This was a tough lap. But I learned a lesson that I’ll undoubtedly keep coming back to during my MW Marathon.
Since the turn of the last calendar page, I’ve been gearing up for the Stage 1 seminar. As newbies, this will be our first official foray into the MW program with several days filled with mock exams, tastings and panel discussions. Other S1 seminars around the world have been postponed due to Covid, but the North America seminar (in my beloved Washington state!) is going forward. It also sounds like our S1 assessment exam (originally scheduled for early June) will be delayed as well.
We’ve also been given our first assignments! (yes, that’s an exclamation point because I am genuinely excited about them!) These aren’t mandatory per se, but based on what I hear through the grapevine these assignments can be taken into account in determining whether a S1 student is ready to move onto Stage 2. The assignments are excellent exam practice and we’ll receive feedback from MWs . . . better to find out early on where you’re going wrong, right? Plus, the assignments are part of the S1 program fees – so we’ve already paid for them. Barring an emergency, why the hell wouldn’t I take the time to do them?!
I was mid-way through completing an assignment when I received a text that my Dad was going into hospice care. (I tried to come up with a smoother segue for this, but there really isn’t any). He’d had a recent bout with pneumonia and had been in the hospital for a few days. At 90, we all knew that bouncing back would be a struggle, but many in my family were optimistic. Including me.
Reality set in with that text.
After going on a walk with Hubs to calm down so I could make some clear headed decisions, I came back home and booked my flight to Washington state leaving the next day. I needed to pack for several days of cold weather, notify family and friends of my flight arrangements, and cancel appointments for the week. But instead of frantically tackling these things, I sat down at my desk and finished that assignment. Obviously, my brain was not in the best space, but I wanted to complete it. And I knew my Dad would encourage me to finish it . . . he’s been like that ever since I can remember.
Growing up, he constantly told me I was capable of doing anything I put my mind to. And I know it frustrated the crap out of him when I didn’t give something my best effort (like the D+ in 7th grade science.) I’ve never been a Sheldon Cooper, but I’m intelligent enough and fiercely determined. Which, much to my metallurgical engineer Dad’s dismay, was never in the science realm. So even with everything else going on that day – I finished my MW assignment because I wanted to give it my best effort.
Last September, I visited my Dad shortly after being accepted in the MW program. I explained to him what the next several years would entail for me, but he wasn’t fully able to process the magnitude of this program. However, as a lifelong amateur astronomer, he DID understand that more people have gone into space than have become MWs!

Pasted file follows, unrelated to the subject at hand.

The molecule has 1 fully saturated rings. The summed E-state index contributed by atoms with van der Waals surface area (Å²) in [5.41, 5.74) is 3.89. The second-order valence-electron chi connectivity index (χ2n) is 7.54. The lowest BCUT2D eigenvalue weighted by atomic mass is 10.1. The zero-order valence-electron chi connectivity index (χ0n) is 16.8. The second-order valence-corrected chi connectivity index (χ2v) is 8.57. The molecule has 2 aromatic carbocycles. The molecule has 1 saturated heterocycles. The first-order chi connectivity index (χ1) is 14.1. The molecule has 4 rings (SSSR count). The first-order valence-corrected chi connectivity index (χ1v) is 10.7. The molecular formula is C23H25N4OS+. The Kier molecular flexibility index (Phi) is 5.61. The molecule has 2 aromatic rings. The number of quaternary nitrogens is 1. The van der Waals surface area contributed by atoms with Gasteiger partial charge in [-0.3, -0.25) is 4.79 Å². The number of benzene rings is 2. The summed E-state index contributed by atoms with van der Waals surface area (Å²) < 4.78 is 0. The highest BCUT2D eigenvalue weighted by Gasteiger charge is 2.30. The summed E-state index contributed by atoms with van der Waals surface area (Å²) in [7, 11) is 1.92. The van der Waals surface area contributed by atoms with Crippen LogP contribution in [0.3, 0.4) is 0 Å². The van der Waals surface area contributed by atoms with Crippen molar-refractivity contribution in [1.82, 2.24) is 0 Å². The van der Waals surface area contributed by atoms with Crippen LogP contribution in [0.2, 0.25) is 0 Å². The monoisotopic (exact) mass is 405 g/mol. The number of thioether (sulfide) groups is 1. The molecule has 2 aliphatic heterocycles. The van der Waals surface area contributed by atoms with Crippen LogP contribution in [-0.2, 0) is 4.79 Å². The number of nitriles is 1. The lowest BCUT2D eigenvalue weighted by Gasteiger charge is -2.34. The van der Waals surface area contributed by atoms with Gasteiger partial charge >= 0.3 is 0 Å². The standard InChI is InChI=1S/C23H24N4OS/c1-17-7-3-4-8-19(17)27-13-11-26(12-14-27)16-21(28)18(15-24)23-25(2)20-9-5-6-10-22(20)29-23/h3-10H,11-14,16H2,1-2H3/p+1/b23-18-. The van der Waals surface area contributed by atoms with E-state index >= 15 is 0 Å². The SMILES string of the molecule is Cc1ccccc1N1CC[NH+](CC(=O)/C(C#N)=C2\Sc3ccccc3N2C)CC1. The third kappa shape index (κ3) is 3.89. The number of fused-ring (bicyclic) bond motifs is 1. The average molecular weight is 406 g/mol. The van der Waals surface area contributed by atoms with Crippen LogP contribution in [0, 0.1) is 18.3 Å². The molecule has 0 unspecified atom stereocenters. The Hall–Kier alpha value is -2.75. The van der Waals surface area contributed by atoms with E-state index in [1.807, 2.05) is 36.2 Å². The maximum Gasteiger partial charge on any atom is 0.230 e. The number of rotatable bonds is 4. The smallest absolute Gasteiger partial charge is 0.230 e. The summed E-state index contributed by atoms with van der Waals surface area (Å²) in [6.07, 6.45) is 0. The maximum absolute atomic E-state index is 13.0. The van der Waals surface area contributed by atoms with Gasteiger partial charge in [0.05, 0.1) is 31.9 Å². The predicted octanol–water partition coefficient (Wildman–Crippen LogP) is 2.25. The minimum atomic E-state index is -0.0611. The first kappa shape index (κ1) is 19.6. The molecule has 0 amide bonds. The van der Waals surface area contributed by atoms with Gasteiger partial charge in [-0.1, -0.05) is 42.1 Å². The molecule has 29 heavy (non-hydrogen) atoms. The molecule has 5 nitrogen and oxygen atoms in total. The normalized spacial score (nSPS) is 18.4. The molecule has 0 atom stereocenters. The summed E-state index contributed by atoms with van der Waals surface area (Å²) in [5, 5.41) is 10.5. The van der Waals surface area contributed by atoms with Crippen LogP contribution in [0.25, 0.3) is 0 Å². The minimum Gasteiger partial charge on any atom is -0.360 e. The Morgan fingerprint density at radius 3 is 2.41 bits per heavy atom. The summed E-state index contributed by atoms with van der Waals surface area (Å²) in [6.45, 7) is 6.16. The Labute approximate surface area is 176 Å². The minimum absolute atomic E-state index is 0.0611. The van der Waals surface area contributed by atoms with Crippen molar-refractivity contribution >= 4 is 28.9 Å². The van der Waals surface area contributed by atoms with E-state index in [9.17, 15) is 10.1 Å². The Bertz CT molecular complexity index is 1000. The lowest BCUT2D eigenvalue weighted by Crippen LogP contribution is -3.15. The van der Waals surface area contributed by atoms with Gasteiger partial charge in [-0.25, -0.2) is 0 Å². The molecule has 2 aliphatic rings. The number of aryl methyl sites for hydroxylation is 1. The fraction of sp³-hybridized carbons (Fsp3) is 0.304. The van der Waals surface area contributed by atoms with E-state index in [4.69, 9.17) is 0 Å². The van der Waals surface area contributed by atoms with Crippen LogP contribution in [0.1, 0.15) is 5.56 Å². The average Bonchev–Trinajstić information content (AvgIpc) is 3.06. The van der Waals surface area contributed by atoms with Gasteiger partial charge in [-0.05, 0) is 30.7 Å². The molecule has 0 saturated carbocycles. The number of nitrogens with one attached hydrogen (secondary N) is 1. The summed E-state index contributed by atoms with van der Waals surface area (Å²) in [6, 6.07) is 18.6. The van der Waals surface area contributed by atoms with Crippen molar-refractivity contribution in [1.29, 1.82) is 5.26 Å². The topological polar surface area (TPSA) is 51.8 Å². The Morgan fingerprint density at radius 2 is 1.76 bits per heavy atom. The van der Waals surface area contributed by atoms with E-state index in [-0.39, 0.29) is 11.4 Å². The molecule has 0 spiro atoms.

This time, I brought along my MW study materials and trusty laptop because I knew I’d have a lot of downtime. But I never touched them. Although I did have a lot of downtime, what I didn’t have was focus. I wasn’t able to concentrate on anything other than what was going on with my Dad. So, I sat with him. Talked to him. Held his hand. Gathered around him with family telling stories and sharing memories.
After being up in my hometown for nearly a week, I mentioned my “lack of focus” in an email to my business partner and amazing friend, Amber. Her response to me was:
Noelle, you are focusing. You are focusing where your head and heart are and that is with your dad and family. Don’t beat yourself up over a distraction. We live in a world of distraction, every day of our lives. It’s okay to set that aside now. You are exactly where you should be and all your brainpower is exactly where you need it to be.
After reading her reply, I knew she was right (as usual!). So instead of plowing through the rest of my emails that morning, I opted to head upstairs to see my Dad.
His room was quiet and peaceful and the morning sunlight had just started to peek in through the windows. My wonderful stepmom was with the night nurse standing by his bedside. I joined them and with our hands all resting on him, we chatted about how he was doing. We noticed his breathing getting quite slow and then – it just stopped.
Had I taken the time to read through my emails, I probably wouldn’t have been there for his last moments.
While my Dad wasn’t able to communicate very well during his final days, he knew I was there with him. I have no regrets that I spent hours sitting with this wonderful man as opposed to cracking open my studies. There will always be time to study, but I will never get time back with my Dad. I’m so thankful that I focused on what was important for those days.
The MW program is a priority for me and will be for the next several years. But it won’t always be my main focus. Maybe this attitude will be my downfall, but maybe it will help me succeed. In any case, I will give the program my best effort. For my Dad – and for myself.